# Problem Sheet 4

You should attempt all these questions and write up your solutions in advance of the workshop in week 9 where the answers will be discussed.

13. Consider the dataset pressure, built into R, which describes the vapour pressure $$P$$ of mercury as a function of temperature $$T$$.

1. For given $$T_0$$, explain how a model of the form $$P = \beta_0 + T \beta_1 + \max(0, T-T_0) \beta_2 + \varepsilon$$ can be fitted to the data.

We can fit a model with an intercept and two inputs, $$T$$ and $$\max(0, T-T_0)$$. In R we can use the following commands to fit such a model:

T0 <- the.given.value # substitute the value of T0 here
m <- lm(pressure ~ temperature + I(pmax(0, temperature-T0)),
data = pressure)
1. Why might a model of this form make sense for the given data?

Such a model may make sense, because the slope of the samples increases faster than linear as the temperature $$T$$ increases. The term $$\max(0, T-T_0)$$ is zero for small $$T$$, but adds an additional slope once $$T$$ exceeds the cutoff temperature $$T_0$$.

1. What is a good value of $$T_0$$ for this dataset?

$$T_0$$ should be placed at the end of the “flat” part of the plot, where the pressure starts increasing more quickly. A quick experiment shows that the best $$R^2$$ value is achieved for $$T_0 \approx 273$$:

T0 <- 273
m <- lm(pressure ~ temperature + I(pmax(0, temperature - T0)),
data=pressure)
summary(m)

Call:
lm(formula = pressure ~ temperature + I(pmax(0, temperature -
T0)), data = pressure)

Residuals:
Min      1Q  Median      3Q     Max
-53.125 -17.553  -6.308  13.017  55.839

Coefficients:
Estimate Std. Error t value Pr(>|t|)
(Intercept)                  -17.62933   14.63735  -1.204   0.2459
temperature                    0.25472    0.08774   2.903   0.0104 *
I(pmax(0, temperature - T0))   7.77118    0.38024  20.437 6.85e-13 ***
---
Signif. codes:  0 '***' 0.001 '**' 0.01 '*' 0.05 '.' 0.1 ' ' 1

Residual standard error: 29.86 on 16 degrees of freedom
Multiple R-squared:  0.9843,    Adjusted R-squared:  0.9823
F-statistic: 501.3 on 2 and 16 DF,  p-value: 3.705e-15

To get a better understanding of how the extra term $$\max(0, T-T_0)$$ improves model fit, we plot the data together with the fitted model:

plot(pressure)
T.plot <- seq(0, 360, l=100)
p.plot <- predict(m, data.frame(temperature=T.plot))
lines(T.plot, p.plot)

As expected, for $$T > 273 = T_0$$, the slope of the fitted line increases, leading to greatly improved model fit. (An alternative, and probably superior approach would be to transform the data and try to fit a straight line to the transformed data instead.)

14. Where possible, rewrite the following regression models in linear form.

1. $$y = \beta_0 \beta_1^x$$

We can take logarithms: $\begin{equation*} \log(y) = \log(\beta_0) + x \log(\beta_1) =: \beta_0' + x \beta_1'. \end{equation*}$ Notice that writing $$\log(y) = \beta_0' + x \beta_1' + \varepsilon$$ implies $$y = \beta_0 \beta_1^x \exp(\varepsilon)$$.

1. $$y = \beta_0 + \beta_1 \sin(x_1) + \beta_2 \exp(x_2)$$

We can simply set $$x_1' = \sin(x_1)$$ and $$x_2' = \exp(x_2)$$. This transformation does not affect the error term.

1. $$y = \frac{x}{\beta_0 + \beta_1 x}$$

We can write $\begin{equation*} \frac1y = \frac{\beta_0 + \beta_1 x}{x} = \beta_0 \frac1x + \beta_1. \end{equation*}$ Thus we can use $$x' = 1/x$$, $$y' = 1/y$$, $$\beta_0' = \beta_1$$ and $$\beta_1' = \beta_0$$. This transformation affects the noise, too, so some care is needed.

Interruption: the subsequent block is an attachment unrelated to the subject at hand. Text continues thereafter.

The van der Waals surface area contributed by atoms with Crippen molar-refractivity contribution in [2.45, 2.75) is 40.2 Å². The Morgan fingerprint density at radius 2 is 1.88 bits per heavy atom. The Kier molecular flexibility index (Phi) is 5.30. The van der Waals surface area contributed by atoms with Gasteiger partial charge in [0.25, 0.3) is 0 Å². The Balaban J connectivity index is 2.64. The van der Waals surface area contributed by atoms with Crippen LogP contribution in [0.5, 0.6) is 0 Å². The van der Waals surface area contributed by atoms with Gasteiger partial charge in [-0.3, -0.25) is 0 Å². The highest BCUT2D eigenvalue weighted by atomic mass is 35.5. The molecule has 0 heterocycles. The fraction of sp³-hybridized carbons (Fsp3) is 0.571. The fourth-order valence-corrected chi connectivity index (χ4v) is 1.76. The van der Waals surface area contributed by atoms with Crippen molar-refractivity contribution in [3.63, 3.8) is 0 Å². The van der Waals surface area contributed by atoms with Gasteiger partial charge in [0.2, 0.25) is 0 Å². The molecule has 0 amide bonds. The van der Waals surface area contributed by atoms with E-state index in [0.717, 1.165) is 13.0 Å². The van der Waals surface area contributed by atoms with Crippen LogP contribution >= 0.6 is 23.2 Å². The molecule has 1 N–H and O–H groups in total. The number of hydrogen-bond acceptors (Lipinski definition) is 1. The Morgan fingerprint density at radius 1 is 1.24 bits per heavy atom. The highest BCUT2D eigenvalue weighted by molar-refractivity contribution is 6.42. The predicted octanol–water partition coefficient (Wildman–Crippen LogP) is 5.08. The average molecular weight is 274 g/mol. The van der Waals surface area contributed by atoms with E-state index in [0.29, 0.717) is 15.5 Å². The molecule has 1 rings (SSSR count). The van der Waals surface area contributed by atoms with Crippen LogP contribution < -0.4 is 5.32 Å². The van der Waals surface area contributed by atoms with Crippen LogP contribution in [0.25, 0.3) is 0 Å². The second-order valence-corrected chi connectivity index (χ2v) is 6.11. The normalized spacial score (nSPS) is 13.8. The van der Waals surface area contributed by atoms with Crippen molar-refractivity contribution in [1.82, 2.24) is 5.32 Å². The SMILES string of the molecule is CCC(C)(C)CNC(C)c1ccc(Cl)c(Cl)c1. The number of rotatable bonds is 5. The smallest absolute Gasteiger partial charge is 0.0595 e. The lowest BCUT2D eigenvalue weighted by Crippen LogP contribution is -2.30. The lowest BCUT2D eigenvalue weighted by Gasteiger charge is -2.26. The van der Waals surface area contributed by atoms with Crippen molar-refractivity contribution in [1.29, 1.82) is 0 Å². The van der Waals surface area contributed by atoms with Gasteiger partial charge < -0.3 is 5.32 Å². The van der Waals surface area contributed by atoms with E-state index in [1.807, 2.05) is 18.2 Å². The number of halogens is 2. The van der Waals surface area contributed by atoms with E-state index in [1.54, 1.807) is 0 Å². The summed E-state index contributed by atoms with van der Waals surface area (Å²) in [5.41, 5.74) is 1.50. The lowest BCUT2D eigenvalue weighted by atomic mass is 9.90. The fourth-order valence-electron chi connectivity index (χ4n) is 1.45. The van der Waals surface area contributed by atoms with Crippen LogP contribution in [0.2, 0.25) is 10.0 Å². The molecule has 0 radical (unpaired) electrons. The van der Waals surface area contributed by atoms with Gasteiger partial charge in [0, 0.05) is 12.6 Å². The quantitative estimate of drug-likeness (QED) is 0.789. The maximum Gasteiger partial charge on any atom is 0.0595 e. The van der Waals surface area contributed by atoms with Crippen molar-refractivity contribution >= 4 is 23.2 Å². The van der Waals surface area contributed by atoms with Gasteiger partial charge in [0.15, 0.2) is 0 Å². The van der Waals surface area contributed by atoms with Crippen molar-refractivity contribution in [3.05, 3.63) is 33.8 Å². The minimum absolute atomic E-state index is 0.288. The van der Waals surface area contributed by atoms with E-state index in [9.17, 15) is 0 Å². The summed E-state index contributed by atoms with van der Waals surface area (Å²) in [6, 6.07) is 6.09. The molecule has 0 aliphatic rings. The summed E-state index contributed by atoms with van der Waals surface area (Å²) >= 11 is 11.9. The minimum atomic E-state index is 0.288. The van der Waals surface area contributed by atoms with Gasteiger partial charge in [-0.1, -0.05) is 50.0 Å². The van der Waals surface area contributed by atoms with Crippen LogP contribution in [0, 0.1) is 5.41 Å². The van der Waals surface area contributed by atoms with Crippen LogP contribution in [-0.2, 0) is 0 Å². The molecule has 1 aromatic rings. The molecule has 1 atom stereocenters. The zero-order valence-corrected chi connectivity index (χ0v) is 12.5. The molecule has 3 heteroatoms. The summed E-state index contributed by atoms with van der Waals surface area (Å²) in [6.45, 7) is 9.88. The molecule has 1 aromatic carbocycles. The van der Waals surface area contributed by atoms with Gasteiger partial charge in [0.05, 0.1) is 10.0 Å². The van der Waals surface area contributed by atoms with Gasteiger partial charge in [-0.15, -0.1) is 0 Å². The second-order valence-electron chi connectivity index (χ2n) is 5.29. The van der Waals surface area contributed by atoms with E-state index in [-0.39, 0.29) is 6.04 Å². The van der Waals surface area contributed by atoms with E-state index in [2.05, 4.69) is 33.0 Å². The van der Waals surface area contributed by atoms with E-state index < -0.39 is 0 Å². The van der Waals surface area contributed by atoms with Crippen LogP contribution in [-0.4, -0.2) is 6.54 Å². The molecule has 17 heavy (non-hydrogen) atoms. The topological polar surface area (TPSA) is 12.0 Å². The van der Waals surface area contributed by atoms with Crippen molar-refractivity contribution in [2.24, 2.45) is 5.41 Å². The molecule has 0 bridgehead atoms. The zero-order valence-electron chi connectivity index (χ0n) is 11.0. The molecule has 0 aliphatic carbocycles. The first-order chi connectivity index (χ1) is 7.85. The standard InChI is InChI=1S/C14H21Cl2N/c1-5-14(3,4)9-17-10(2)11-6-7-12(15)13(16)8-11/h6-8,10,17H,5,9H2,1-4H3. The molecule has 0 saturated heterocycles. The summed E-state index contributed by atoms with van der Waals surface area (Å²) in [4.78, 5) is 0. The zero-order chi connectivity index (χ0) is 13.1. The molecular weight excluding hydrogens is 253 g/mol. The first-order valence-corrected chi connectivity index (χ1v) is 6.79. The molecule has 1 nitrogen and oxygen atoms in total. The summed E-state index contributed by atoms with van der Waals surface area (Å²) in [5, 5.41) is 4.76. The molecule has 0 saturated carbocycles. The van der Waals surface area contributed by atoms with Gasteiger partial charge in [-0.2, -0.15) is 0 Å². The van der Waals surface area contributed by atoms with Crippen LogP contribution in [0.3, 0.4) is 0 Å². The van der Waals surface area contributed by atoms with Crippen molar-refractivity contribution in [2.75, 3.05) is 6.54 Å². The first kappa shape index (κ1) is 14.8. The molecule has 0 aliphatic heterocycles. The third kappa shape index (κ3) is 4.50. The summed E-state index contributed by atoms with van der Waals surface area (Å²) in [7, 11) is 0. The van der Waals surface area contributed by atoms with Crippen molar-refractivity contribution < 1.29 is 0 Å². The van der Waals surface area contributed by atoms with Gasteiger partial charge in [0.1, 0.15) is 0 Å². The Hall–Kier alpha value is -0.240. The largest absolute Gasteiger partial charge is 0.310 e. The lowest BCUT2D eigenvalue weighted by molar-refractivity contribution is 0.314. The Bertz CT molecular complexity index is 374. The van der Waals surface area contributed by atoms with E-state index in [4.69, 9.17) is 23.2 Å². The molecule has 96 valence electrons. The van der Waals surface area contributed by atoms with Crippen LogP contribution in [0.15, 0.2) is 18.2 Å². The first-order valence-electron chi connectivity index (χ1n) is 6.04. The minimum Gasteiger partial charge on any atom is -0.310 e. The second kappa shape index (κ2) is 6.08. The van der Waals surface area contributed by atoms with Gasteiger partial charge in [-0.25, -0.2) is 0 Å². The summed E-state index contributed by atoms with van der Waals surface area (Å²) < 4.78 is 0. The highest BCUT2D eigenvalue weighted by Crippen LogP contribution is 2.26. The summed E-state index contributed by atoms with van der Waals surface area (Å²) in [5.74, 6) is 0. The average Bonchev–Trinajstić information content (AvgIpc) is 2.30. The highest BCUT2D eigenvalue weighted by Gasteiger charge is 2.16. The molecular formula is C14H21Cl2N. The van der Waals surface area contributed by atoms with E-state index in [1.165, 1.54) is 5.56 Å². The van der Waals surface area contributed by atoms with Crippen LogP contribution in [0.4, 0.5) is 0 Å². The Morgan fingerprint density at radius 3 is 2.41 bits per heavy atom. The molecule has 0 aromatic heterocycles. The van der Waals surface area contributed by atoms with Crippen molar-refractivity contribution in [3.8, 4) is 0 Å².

15. Consider the dataset from

The dataset contains samples $$(x_{i,1}, x_{i,2}, y_i)$$. We want to find a model for $$y$$ as a function of $$x_1$$ and $$x_2$$.

1. Fit a linear model to the data and produce a residual plot. Based on the plot, discuss how well the model fits the data.

We can fit the model as follows:

# data from https://www1.maths.leeds.ac.uk/~voss/2022/MATH3714/P04Q14.csv
m <- lm(y ~ x1 + x2, data = d)
plot(fitted(m), resid(m))

The mean of the residuals does not form a straight line, so the dependency of $$y$$ on the $$x_i$$ seems to be nonlinear. Also, the variance of the residuals decreases as $$\hat y$$ increases. Model fit is not good and a transformation of the data may be useful.

1. Apply a Power Transform to the model, as described in section 10.3 of the notes. Explain your choice of $$\lambda$$.

To choose the exponent $$\lambda$$, we plot the residual sum of squares as a function of $$\lambda$$.

gm <- exp(mean(log(d$y))) lambda <- seq(3, 5, length.out = 101) rss <- numeric(length(lambda)) for (i in seq_along(lambda)) { li <- lambda[i] y.prime <- (d$y^li - 1) / (li * gm^(li-1))
mi <- lm(y.prime ~ x1 + x2, data = d)
}

n <- nrow(d)
p <- 2
cutoff <- min(rss) * (1 + qt(0.971, n-p-1)^2 / (n-p-1))
abline(h = cutoff)

The horizonal line in this plot indicates the cutoff suggested by the rule of thumb in (10.1). Of the values of $$\lambda$$ where rss is below the cutoff, $$\lambda = 4$$ seems the most “simple”, so we try this value here.

y.prime <- d\$y ^ 4
m <- lm(y.prime ~ x1 + x2, data = d)
plot(fitted(m), resid(m))

Now the residual plot looks perfect!

16. The Prediction Error Sum of Squares (PRESS) is defined as $\begin{equation*} \mathrm{PRESS} = \sum_{i=1}^n \bigl( y_i - \hat y^{(i)}_i \bigr)^2. \end{equation*}$ Using lemma 11.2, or otherwise, determine the PRESS value for the stackloss dataset built into R (using stack.loss as the response variable).

We can use the formula $\begin{equation*} \mathrm{PRESS} = \sum_{i=1}^n \Bigl( \frac{\hat\varepsilon_i}{1 - h_{ii}} \Bigr)^2 \end{equation*}$ from the lemma. Implementation in R is straightforward.

m <- lm(stack.loss ~ ., data = stackloss)
X <- model.matrix(m)
H <- X %*% solve(t(X) %*% X, t(X))
hii <- diag(H)
sum((resid(m)/(1 - hii))^2)
[1] 291.8689